Continue reading “2015: Another Round of Carousel”

Juggling Culture Shock

If my experience with culture shock has taught me anything, it’s that I’ll just have to sit it out. Still, my head can’t tell my heart to be happy.

Albert Meijer | albert_meijer@hotmail.com

I take my coffee to a table that looks out over the university campus. In many ways, this square could be anywhere in the world: straight-forward brick buildings designed in the seventies, empty design chairs scattered around, patches of grass with tall trees proudly showing their autumn colours. It’s only the people that make it clear that we are, in fact, in Japan.

On the stairs of ‘Building A’, are students who are practicing their dance-moves, like they do every day. In their head, they’re in a J-pop video. Their arm movements are perfectly coordinated. They’re not practicing for a night out though: it is forbidden to dance after a certain time at night. Sometimes, policemen come into clubs to arrest all those who are dancing. I’m not kidding. True story.

In front of the dancers are the jugglers. In deep concentration, they throw their balls, cones and diabolos in the air, for hours every day. It doesn’t seem fun at all, but I find it intriguing to watch them from behind the windows of the cafeteria. Their faces when they drop a ball; their robotic arm movements; the determination to be really good at something, if only at juggling: it’s fascinating.

jugglers

Living in Osaka is not always easy. The amazement at the sight of something weird on every street corner has been replaced by a dull sense of culture shock. It’s not Japan’s fault: Japan is pretty amazing. It’s me.

I see a pattern. The feeling I have at this moment is related to emotions I’ve had in earlier periods of my life, those past semesters spent in foreign countries: the trouble I had with fitting in with the locals on a Swedish island, the frustration over the grumpiness of waiters in Vienna and the deep hatred for Scandinavian winters. ‘Culture shock’ is my middle name.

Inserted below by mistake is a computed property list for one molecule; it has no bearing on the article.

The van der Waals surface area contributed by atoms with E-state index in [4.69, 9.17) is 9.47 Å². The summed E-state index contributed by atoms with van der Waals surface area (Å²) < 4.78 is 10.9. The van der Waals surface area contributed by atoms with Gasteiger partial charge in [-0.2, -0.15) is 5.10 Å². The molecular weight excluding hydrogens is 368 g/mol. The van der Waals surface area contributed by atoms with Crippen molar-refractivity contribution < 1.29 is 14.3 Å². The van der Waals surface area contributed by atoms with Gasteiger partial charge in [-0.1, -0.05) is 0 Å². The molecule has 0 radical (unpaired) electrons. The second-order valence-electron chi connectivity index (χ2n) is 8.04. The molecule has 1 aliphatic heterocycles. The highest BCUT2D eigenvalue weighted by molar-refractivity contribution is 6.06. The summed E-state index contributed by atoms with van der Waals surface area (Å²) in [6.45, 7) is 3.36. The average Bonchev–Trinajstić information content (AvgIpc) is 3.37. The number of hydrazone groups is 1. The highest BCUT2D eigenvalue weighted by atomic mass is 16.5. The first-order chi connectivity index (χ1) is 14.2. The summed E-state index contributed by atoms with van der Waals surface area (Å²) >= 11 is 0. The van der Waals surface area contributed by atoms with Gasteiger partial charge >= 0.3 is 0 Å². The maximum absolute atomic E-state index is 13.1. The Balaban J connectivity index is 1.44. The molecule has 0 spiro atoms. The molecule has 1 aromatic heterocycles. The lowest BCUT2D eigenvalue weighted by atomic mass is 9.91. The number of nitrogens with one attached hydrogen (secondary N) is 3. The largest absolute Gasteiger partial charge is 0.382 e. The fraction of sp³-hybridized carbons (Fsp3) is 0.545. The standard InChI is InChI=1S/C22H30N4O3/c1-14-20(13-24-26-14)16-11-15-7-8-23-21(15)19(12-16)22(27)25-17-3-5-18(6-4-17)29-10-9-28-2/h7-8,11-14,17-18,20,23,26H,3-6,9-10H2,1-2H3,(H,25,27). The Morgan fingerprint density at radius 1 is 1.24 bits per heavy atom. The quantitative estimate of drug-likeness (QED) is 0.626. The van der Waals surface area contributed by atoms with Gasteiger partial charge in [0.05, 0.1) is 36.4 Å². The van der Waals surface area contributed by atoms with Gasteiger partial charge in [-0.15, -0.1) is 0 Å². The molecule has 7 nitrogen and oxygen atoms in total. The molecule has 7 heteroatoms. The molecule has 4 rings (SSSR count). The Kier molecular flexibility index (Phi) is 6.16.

If my experience with culture shock has taught me anything, it’s that I’ll just have to sit it out: the frustrations about small things will pass, and I can go back to being grateful again of being able to live in a wonderful, new foreign country. Still, my head can’t tell my heart to be happy. Bitching about the peculiarities of a strange country won’t solve anything, but it’s good to let off steam once in a while.

I might never understand the Japanese mindset, but I do know that I won’t care as much about these differences next week. It’s not these frustrations that will stick in my memories. Thinking about Sweden and Vienna mainly brings back good memories: loving friends, sweet romances and crazy adventures. Japan won’t be much different, I think. In three years’ time, I won’t care about those incomprehensible jugglers, or the fact that I can’t shake my badonkadonk in clubs. I’ll think about the people and places I fell in love with. I love you Japan. But it’s a complicated relationship.

If you liked Albert’s article, also read Favourite European Songs : “Dickes B reminds me of my adventures in Berlin”

 

Albert pfAlbert Meijer, People’s Editor
Hailing from Osaka, Japan, Albert writes about the student body of the Euroculture programme. His academic interests lie in the fields of (sub)cultural studies, music science, sociology, and gender and queer studies. In his spare time, Albert likes writing and singing mediocre songs, walking through typhoons, making video blogs and getting stuck in difficult yoga positions.